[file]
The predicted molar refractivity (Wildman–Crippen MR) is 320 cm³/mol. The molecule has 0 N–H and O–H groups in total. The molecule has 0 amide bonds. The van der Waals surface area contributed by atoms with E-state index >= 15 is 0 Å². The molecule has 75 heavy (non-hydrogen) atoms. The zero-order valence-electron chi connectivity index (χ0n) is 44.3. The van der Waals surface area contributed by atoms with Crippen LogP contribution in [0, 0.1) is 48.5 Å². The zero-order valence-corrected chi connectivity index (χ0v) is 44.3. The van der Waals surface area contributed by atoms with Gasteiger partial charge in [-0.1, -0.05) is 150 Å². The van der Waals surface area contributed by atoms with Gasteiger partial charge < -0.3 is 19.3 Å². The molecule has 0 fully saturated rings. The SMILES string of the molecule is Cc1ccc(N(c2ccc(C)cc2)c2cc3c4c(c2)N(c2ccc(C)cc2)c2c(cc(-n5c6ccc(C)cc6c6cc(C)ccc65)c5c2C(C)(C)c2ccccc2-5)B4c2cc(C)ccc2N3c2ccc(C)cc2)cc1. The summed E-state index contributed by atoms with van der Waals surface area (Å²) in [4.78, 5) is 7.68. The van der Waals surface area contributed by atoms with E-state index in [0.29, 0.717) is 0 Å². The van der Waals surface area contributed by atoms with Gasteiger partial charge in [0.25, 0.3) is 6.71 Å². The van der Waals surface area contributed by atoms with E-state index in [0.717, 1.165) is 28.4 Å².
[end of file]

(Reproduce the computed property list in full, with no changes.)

The predicted molar refractivity (Wildman–Crippen MR) is 320 cm³/mol. The molecule has 0 N–H and O–H groups in total. The molecule has 0 amide bonds. The van der Waals surface area contributed by atoms with E-state index >= 15 is 0 Å². The molecule has 75 heavy (non-hydrogen) atoms. The zero-order valence-electron chi connectivity index (χ0n) is 44.3. The van der Waals surface area contributed by atoms with Crippen LogP contribution in [0, 0.1) is 48.5 Å². The zero-order valence-corrected chi connectivity index (χ0v) is 44.3. The van der Waals surface area contributed by atoms with Gasteiger partial charge in [-0.1, -0.05) is 150 Å². The van der Waals surface area contributed by atoms with Gasteiger partial charge < -0.3 is 19.3 Å². The molecule has 0 fully saturated rings. The SMILES string of the molecule is Cc1ccc(N(c2ccc(C)cc2)c2cc3c4c(c2)N(c2ccc(C)cc2)c2c(cc(-n5c6ccc(C)cc6c6cc(C)ccc65)c5c2C(C)(C)c2ccccc2-5)B4c2cc(C)ccc2N3c2ccc(C)cc2)cc1. The summed E-state index contributed by atoms with van der Waals surface area (Å²) in [4.78, 5) is 7.68. The van der Waals surface area contributed by atoms with E-state index in [0.29, 0.717) is 0 Å². The van der Waals surface area contributed by atoms with Gasteiger partial charge in [0.25, 0.3) is 6.71 Å². The van der Waals surface area contributed by atoms with E-state index in [0.717, 1.165) is 28.4 Å².